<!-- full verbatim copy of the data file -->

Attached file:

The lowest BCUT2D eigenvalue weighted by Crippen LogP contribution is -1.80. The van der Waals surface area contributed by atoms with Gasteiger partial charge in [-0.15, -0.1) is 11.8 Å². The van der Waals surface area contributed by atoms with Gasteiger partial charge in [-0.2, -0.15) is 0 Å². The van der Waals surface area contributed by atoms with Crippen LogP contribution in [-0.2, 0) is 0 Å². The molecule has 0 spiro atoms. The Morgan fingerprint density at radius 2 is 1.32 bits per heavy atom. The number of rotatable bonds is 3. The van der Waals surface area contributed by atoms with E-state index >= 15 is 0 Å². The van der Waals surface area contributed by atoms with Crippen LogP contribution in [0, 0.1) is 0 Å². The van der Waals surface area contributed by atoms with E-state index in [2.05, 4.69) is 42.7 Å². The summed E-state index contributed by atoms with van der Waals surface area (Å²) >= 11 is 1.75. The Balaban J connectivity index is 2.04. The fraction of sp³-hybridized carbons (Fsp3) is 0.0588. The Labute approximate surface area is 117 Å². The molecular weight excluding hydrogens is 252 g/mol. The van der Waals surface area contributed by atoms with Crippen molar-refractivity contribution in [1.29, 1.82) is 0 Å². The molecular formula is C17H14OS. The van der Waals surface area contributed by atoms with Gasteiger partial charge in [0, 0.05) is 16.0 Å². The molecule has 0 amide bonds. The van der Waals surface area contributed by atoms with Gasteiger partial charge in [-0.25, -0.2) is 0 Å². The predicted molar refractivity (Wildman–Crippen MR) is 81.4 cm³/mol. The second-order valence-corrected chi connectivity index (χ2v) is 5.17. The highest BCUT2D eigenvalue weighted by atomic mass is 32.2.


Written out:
The lowest BCUT2D eigenvalue weighted by Crippen LogP contribution is -1.80. The van der Waals surface area contributed by atoms with Gasteiger partial charge in [-0.15, -0.1) is 11.8 Å². The van der Waals surface area contributed by atoms with Gasteiger partial charge in [-0.2, -0.15) is 0 Å². The van der Waals surface area contributed by atoms with Crippen LogP contribution in [-0.2, 0) is 0 Å². The molecule has 0 spiro atoms. The Morgan fingerprint density at radius 2 is 1.32 bits per heavy atom. The number of rotatable bonds is 3. The van der Waals surface area contributed by atoms with E-state index >= 15 is 0 Å². The van der Waals surface area contributed by atoms with Crippen LogP contribution in [0, 0.1) is 0 Å². The van der Waals surface area contributed by atoms with E-state index in [2.05, 4.69) is 42.7 Å². The summed E-state index contributed by atoms with van der Waals surface area (Å²) >= 11 is 1.75. The Balaban J connectivity index is 2.04. The fraction of sp³-hybridized carbons (Fsp3) is 0.0588. The Labute approximate surface area is 117 Å². The molecular weight excluding hydrogens is 252 g/mol. The van der Waals surface area contributed by atoms with Crippen molar-refractivity contribution in [1.29, 1.82) is 0 Å². The molecular formula is C17H14OS. The van der Waals surface area contributed by atoms with Gasteiger partial charge in [0, 0.05) is 16.0 Å². The molecule has 0 amide bonds. The van der Waals surface area contributed by atoms with Gasteiger partial charge in [-0.25, -0.2) is 0 Å². The predicted molar refractivity (Wildman–Crippen MR) is 81.4 cm³/mol. The second-order valence-corrected chi connectivity index (χ2v) is 5.17. The highest BCUT2D eigenvalue weighted by atomic mass is 32.2.